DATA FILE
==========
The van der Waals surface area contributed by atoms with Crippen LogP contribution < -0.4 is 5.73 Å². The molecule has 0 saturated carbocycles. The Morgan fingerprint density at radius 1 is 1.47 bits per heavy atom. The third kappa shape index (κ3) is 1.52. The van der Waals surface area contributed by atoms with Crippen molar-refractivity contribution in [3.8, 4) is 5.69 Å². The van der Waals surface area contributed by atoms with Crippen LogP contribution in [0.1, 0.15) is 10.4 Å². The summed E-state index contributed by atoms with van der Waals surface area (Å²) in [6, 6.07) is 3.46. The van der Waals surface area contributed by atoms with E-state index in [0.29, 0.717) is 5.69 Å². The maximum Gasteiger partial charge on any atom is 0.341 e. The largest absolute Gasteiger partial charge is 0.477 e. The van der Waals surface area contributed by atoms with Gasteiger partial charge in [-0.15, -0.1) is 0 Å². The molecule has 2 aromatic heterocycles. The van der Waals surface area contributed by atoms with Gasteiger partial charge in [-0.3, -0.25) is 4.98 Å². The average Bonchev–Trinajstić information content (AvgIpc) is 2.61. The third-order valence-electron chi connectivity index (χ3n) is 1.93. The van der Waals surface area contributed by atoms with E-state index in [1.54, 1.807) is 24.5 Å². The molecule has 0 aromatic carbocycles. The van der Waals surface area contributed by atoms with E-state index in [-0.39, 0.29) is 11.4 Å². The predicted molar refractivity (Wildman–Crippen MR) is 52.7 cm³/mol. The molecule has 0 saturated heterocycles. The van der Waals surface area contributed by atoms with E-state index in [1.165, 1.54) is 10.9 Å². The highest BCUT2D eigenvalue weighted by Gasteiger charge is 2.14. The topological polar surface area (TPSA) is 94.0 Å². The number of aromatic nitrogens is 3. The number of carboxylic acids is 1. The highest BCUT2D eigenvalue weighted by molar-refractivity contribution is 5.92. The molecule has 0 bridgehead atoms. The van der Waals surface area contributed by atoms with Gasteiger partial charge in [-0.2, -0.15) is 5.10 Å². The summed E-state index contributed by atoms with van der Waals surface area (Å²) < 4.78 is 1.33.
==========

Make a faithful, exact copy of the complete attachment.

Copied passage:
The van der Waals surface area contributed by atoms with Crippen LogP contribution < -0.4 is 5.73 Å². The molecule has 0 saturated carbocycles. The Morgan fingerprint density at radius 1 is 1.47 bits per heavy atom. The third kappa shape index (κ3) is 1.52. The van der Waals surface area contributed by atoms with Crippen molar-refractivity contribution in [3.8, 4) is 5.69 Å². The van der Waals surface area contributed by atoms with Crippen LogP contribution in [0.1, 0.15) is 10.4 Å². The summed E-state index contributed by atoms with van der Waals surface area (Å²) in [6, 6.07) is 3.46. The van der Waals surface area contributed by atoms with E-state index in [0.29, 0.717) is 5.69 Å². The maximum Gasteiger partial charge on any atom is 0.341 e. The largest absolute Gasteiger partial charge is 0.477 e. The van der Waals surface area contributed by atoms with Gasteiger partial charge in [-0.15, -0.1) is 0 Å². The molecule has 2 aromatic heterocycles. The van der Waals surface area contributed by atoms with Gasteiger partial charge in [-0.3, -0.25) is 4.98 Å². The average Bonchev–Trinajstić information content (AvgIpc) is 2.61. The third-order valence-electron chi connectivity index (χ3n) is 1.93. The van der Waals surface area contributed by atoms with E-state index in [1.54, 1.807) is 24.5 Å². The molecule has 0 aromatic carbocycles. The van der Waals surface area contributed by atoms with E-state index in [-0.39, 0.29) is 11.4 Å². The predicted molar refractivity (Wildman–Crippen MR) is 52.7 cm³/mol. The molecule has 0 saturated heterocycles. The van der Waals surface area contributed by atoms with E-state index in [1.165, 1.54) is 10.9 Å². The highest BCUT2D eigenvalue weighted by Gasteiger charge is 2.14. The topological polar surface area (TPSA) is 94.0 Å². The number of aromatic nitrogens is 3. The number of carboxylic acids is 1. The highest BCUT2D eigenvalue weighted by molar-refractivity contribution is 5.92. The molecule has 0 bridgehead atoms. The van der Waals surface area contributed by atoms with Gasteiger partial charge in [-0.2, -0.15) is 5.10 Å². The summed E-state index contributed by atoms with van der Waals surface area (Å²) < 4.78 is 1.33.